It has been brought to the public attention that the Jewish General Hospital in Montreal was affected by a computer attack deemed disturbing.
The cyberattack was reportedly aimed at stealing medical data.
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In recent times, Quebec has been plagued by a wave of computer attacks that affects almost all sectors of activity, particularly the health and public transport sector. Whether it's hospitals in health centres, police facilities or public transport, hackers are literally on the attack.
The Jewish General Hospital in Montreal had to urgently disconnect its entire computer network last Wednesday. The same is true of the CIUSSS in the West Centre of the Island of the Quebec city. The urgency was reported when it was observed that an intrusion was actually directed at the health data. Servers, Internet access, computers or any other connected machine had to be disconnected from me. To prevent the intrusion from having a slightly broader consequence. "We are practically an isolated island in the entire health care system," CIUSSS CEO Dr. Lawrence Rosenberg said at a press briefing on Thursday.
Of course such a situation with the decision that followed to create a slowdown in important services. Management acknowledges this fact, but notes that the negative effects are limited at this time. "There may be some service withdrawals, but it's really minimal. Screening centres work as usual," said Francine Dupuis, deputy CEO of the health organization. "There was no ransom or ransom demand that was made, since we cut the problem at its source. ». Says ciUSSS deputy manager of the West Centre of the Island of Montreal.
For now, the agency says it can't elaborate on any link between this intrusion and the wave of ransomware computer attacks that nearly half a dozen U.S. health facilities, particularly in New York and California, are experiencing these days. It should also be noted that 3 Ontario hospitals hospitals have been affected by similar cyber attacks. According to a recent Washington Post article, the cybercriminals behind all these attacks are active from Eastern Europe and communicate in Russian.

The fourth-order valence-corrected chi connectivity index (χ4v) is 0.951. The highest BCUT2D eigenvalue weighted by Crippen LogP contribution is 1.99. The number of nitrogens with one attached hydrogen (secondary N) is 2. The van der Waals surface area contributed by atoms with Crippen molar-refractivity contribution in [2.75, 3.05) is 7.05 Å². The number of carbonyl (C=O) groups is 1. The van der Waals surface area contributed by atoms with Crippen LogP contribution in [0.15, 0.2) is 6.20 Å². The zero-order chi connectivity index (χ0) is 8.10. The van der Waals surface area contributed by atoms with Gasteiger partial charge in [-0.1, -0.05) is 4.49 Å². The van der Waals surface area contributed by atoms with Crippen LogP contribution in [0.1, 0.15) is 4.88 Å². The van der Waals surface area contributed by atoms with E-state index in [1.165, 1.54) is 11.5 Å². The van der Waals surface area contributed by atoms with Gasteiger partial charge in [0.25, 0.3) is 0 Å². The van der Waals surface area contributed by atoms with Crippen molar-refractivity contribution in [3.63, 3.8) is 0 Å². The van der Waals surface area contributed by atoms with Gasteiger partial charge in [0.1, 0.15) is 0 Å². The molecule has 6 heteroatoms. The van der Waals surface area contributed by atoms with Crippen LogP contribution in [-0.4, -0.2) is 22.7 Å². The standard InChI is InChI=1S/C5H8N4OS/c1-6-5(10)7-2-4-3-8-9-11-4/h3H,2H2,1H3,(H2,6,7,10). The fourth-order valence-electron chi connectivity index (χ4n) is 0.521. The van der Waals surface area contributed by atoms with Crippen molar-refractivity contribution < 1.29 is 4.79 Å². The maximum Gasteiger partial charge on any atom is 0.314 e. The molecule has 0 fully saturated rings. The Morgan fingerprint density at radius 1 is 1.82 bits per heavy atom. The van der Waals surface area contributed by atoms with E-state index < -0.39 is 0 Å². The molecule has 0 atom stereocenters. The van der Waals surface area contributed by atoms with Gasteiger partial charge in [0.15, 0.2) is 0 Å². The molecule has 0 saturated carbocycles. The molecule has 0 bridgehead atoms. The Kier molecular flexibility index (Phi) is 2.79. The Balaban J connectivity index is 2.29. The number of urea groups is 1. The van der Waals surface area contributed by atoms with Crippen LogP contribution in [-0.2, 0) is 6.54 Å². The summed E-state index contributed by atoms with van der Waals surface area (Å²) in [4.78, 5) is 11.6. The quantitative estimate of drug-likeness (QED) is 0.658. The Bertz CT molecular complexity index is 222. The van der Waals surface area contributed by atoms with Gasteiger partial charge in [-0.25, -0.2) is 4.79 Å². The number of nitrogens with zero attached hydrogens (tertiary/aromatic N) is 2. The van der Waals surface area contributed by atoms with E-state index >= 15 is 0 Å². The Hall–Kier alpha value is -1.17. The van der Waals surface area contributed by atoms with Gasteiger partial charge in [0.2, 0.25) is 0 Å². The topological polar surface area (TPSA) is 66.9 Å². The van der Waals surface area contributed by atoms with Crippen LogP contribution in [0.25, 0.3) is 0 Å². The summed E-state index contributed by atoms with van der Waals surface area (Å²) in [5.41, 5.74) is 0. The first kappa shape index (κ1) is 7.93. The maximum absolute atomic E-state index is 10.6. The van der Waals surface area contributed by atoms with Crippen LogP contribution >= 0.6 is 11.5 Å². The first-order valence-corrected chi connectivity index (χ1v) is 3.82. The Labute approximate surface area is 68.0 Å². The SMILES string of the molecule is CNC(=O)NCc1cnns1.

Currently, several teams are searching for these computer attacks. In particular, the cybersecurity team seconded by the Department of Health and Social Services, specialists from the Royal Canadian Mounted Police and the SQ, a technician seconded by Microsoft. They want to know everything that has happened at the level of Montreal's health institutions and find ways to restore disconnected systems sustainably and safely. According to ciUSSS vice-manager Dr Dupuis, the operation will take "a few days (…) We don't know what they're going to find, or how long it's going to take for them to find it."
"It may be a coincidence, but there is every reason to believe that what is happening in Quebec's health care system is linked to the wave of attacks we see in the United States," says Alexis Dorais-Joncas, a computer security researcher and team leader at ESET, a cybersecurity firm. "If that is the case, it is unlikely that the initial compromise occurred on Wednesday. Rather, it is the kind of attack where malware spreads through networks over time. Hackers are gradually gaining administrator privileges," he adds. Regarding the Ryuk ransomware, he notes that: "Since 2019, this ransomware has been increasingly used to attack large companies or organizations. Hackers carry out a three-phase attack to infiltrate computer networks and encrypt all the data in them. They then claim a large sum from the administrators, in exchange for which they usually release the data. ».
Investigations continue for the time being.
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